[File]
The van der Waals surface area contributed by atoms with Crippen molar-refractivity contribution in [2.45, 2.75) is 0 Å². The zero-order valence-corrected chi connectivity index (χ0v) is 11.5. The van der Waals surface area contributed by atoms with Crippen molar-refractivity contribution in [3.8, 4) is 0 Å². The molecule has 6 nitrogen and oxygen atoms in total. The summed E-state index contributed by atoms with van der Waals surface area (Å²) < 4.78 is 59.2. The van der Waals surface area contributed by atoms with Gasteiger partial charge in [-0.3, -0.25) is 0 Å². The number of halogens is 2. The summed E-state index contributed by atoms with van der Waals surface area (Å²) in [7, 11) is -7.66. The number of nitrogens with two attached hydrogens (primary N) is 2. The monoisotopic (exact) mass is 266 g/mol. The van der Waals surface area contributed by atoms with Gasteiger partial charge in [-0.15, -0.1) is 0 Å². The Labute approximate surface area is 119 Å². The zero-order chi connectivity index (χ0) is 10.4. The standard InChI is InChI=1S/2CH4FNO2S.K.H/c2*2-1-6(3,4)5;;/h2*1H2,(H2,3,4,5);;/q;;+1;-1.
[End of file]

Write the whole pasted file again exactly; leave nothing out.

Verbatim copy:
The van der Waals surface area contributed by atoms with Crippen molar-refractivity contribution in [2.45, 2.75) is 0 Å². The zero-order valence-corrected chi connectivity index (χ0v) is 11.5. The van der Waals surface area contributed by atoms with Crippen molar-refractivity contribution in [3.8, 4) is 0 Å². The molecule has 6 nitrogen and oxygen atoms in total. The summed E-state index contributed by atoms with van der Waals surface area (Å²) < 4.78 is 59.2. The van der Waals surface area contributed by atoms with Gasteiger partial charge in [-0.3, -0.25) is 0 Å². The number of halogens is 2. The summed E-state index contributed by atoms with van der Waals surface area (Å²) in [7, 11) is -7.66. The number of nitrogens with two attached hydrogens (primary N) is 2. The monoisotopic (exact) mass is 266 g/mol. The van der Waals surface area contributed by atoms with Gasteiger partial charge in [-0.15, -0.1) is 0 Å². The Labute approximate surface area is 119 Å². The zero-order chi connectivity index (χ0) is 10.4. The standard InChI is InChI=1S/2CH4FNO2S.K.H/c2*2-1-6(3,4)5;;/h2*1H2,(H2,3,4,5);;/q;;+1;-1.